In these examples, the close-packed planes of the underlayer match very well with the closest-packed planes of the L10 structure with less than 10%, and in most cases, less than 6% mismatch. One measure of mismatch between two materials containing such close-packed or nearly close-packed planes is 2*(s1−s2)/(s1+s2), where s1 and s2 are the nearest-neighbor atomic spacings in each material. Also, the magnetic layer according to these examples contains more than about two-thirds of its grains having a tilted c-axis and an L10 structure, the remaining grains having an fcc structure. In other embodiments, the magnetic layer contains more than 75% grains having L10 structure, the remaining grains having an fcc structure. Preferably, the magnetic layer should contain more than 85% to 95% grains having L10 structure, the remaining grains having an fcc structure. Preferably substantially all grains are oriented with a tilted c-axis.

The steps for manufacturing the medium are: (1) Depositing an underlayer for L10 precursor growth, having a basal plane lattice parameter similar to the {111} lattice parameter of the L10 precursor magnetic layer to be used, and orienting underlayer(s) on a substrate. (2) Depositing an alloy capable of transforming into an L10 structure with a <111> growth orientation, to form the magnetic layer. L10 structure generally requires nearly equiatomic alloys or mixtures where one atom or type of atom takes “A” sites and the other atom type takes “B” sites. Example mixtures include Fe25Co25Pt50, where Fe and Co atoms take “A” sites while Pt takes on “B” sites; and Fe50Pt40Pd10, where Fe fills “A” sites and Pt and Pd share “B” sites. This is the ordering process. (3) Annealing as necessary to form the L10 ordered structure, with <001> axis canted at about 55° away from the <111> growth orientation. (4) Depositing a protective overcoat. The annealing temperature would be in the range of about 400-1,400° C., preferably about 500-600° C. Annealing time could vary from 10 seconds to 12 hours, preferably for shorter times to increase throughput and reduce grain growth.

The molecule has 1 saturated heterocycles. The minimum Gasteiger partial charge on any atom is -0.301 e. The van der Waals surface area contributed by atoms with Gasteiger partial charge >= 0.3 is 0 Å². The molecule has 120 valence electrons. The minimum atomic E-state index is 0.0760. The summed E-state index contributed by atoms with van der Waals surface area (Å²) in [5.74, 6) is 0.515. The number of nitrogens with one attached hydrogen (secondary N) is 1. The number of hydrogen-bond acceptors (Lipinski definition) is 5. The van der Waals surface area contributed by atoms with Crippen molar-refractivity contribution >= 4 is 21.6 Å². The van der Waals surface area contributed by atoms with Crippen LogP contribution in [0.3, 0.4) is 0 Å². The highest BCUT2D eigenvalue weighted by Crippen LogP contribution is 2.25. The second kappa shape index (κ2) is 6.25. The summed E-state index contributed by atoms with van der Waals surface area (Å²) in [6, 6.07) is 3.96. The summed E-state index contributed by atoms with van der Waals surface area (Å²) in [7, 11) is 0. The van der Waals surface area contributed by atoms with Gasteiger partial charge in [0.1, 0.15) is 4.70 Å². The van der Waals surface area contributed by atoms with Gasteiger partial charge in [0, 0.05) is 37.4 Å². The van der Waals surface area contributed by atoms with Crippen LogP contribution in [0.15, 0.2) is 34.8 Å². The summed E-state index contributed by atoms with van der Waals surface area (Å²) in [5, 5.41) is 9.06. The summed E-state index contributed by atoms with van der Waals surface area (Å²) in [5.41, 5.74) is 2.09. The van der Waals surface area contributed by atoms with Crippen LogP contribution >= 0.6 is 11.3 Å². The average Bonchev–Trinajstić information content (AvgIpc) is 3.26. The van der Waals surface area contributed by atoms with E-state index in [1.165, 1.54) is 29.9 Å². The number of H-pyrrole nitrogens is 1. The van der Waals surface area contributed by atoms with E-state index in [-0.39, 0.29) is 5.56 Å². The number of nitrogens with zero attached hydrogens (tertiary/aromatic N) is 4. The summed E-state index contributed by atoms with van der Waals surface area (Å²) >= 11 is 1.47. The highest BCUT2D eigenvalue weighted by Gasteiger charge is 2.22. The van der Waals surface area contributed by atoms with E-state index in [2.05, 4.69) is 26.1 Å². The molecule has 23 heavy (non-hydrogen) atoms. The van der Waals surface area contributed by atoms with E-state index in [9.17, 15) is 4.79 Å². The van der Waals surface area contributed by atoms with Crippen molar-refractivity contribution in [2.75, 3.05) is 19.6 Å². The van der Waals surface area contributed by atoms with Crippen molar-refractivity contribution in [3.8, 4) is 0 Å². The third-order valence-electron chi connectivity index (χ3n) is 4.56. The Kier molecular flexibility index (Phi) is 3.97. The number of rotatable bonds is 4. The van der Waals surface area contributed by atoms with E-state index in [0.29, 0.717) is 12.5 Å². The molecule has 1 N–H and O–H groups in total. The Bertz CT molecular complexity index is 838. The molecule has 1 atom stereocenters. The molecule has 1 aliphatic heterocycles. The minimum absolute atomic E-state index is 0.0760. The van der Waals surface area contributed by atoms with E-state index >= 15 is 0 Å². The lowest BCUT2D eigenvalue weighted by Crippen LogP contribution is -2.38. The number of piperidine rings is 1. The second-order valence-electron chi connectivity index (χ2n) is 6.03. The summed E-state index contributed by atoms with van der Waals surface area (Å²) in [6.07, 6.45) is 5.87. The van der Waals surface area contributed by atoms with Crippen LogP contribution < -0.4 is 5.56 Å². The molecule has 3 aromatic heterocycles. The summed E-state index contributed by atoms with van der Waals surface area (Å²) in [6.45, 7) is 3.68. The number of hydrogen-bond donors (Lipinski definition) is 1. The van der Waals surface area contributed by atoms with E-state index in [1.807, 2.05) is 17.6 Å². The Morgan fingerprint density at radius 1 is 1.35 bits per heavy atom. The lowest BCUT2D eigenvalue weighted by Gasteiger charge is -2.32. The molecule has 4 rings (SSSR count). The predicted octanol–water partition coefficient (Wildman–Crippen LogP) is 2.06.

The above description is presented to enable a person skilled in the art to make and use the invention, and is provided in the context of a particular application and its requirements. Various modifications to the preferred embodiments will be readily apparent to those skilled in the art, and the generic principles defined herein may be applied to other embodiments and applications without departing from the spirit and scope of the invention. Thus, this invention is not intended to be limited to the embodiments shown, but is to be accorded the widest scope consistent with the principles and features disclosed herein.

This application discloses several numerical range limitations that can be practiced throughout the disclosed numerical ranges. Finally, the entire disclosure of the patents and publications referred in this application are hereby incorporated herein by reference.

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Classifications
U.S. Classification428/831.2, G9B/5.238, G9B/5.288
International ClassificationG11B5/70, G11B5/66
Cooperative ClassificationG11B5/65, G11B5/7325
European ClassificationG11B5/73N3, G11B5/65
Legal Events
DateCodeEventDescription
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Owner name: SEAGATE TECHNOLOGY INTERNATIONAL, CAYMAN ISLANDS